“I have records going back to 1958 … and I can’t find a single case of a child being killed or seriously injured by a contaminated treat picked up during trick or treating,” Best said. One exception is the 1974 case of Ronald Clark O’Bryan, who distributed candy with potassium cyanide to their children in an effort to collect life insurance money. His 8-year-old son died, and O’Bryan was found guilty and sentenced to death. Best said he sees this case as an exception because “that’s not what people worry about when they ask if it’s safe to go trick-or-treating.”

“This is a boogeyman,” Best said. “We’ve stopped believing in ghosts and goblins. We believe in criminals.”

Best said he’s not surprised that concerns about fentanyl in Halloween candy are high this year: The urban legend of the tainted treats seems to come after threats were made in the news.

“If there’s a crime story in September, it’s going to be tied to that year’s Halloween scares,” Best said, noting that similar fears arose in 1982 after several people were killed by tainted Tylenol in September of that year. There was another round of concern about the drug being distributed in 2014, Best said, after Colorado legalized the retail sale of recreational marijuana.

While the DEA continued to warn about the fentanyl rainbow and issue press releases about the seizure of the substance, DEA Administrator Anne Milgram said NBC News’ Kate Snow that the administration does not believe that children are in danger this Halloween. The DEA declined to speak with TODAY for this article, instead referring to interview.

“At this point … we haven’t seen anything to indicate that this is going to be related to Halloween or that drug dealers are putting it in Halloween candy,” Milgram said in a September interview. “If we ever had that information, I would release it immediately because I want everyone to know what we know.”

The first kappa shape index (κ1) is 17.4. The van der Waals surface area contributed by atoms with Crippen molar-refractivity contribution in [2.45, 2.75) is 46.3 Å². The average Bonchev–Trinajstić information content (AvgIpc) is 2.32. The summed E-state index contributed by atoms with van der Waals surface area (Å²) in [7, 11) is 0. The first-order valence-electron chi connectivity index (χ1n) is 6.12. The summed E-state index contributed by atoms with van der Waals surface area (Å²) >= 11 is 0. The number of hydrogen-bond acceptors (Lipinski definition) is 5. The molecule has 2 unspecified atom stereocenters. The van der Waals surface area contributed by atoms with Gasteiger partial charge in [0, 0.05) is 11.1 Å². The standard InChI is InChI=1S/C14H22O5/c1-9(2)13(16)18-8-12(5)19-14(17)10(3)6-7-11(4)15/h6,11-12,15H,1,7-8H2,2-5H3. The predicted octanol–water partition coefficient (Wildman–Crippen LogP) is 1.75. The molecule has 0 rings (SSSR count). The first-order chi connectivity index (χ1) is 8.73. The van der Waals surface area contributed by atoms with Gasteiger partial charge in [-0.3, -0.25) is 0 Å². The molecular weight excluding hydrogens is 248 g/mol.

While there’s nothing wrong with being cautious this Halloween, Marino said spending too much energy on the fear of spoiled treats can keep people from focusing on the right ways for prevention fentanyl overdose deaths, including children. Drug overdose deaths among 14-18-year-olds nearly doubled between 2019 and 2020, and then another 20% in the first half of 2021, primarily caused by fentanyl, often packaged to look like prescription drugs, NBC News reported.

“Being afraid of things that aren’t real is problematic, and we’ve seen that with the fentanyl touch overdose phenomenon and the catastrophic outcomes they have for everyone,” Marino said, speaking of concerns that people may overdose on fentanyl just by touching, which he said was not supported by research.

The biggest, real threat to children’s health on Halloween? Car injury, according to the American Academy of Pediatrics. So make sure your child has reflective tape on their costume or bag, can see clearly through their costume, trick or treat in the group, stick to well-lit roads and sidewalks, use only designated crosswalks, and never assume they have right of way when a car is coming.

This story first appeared on DANAS.com. More from TODAY: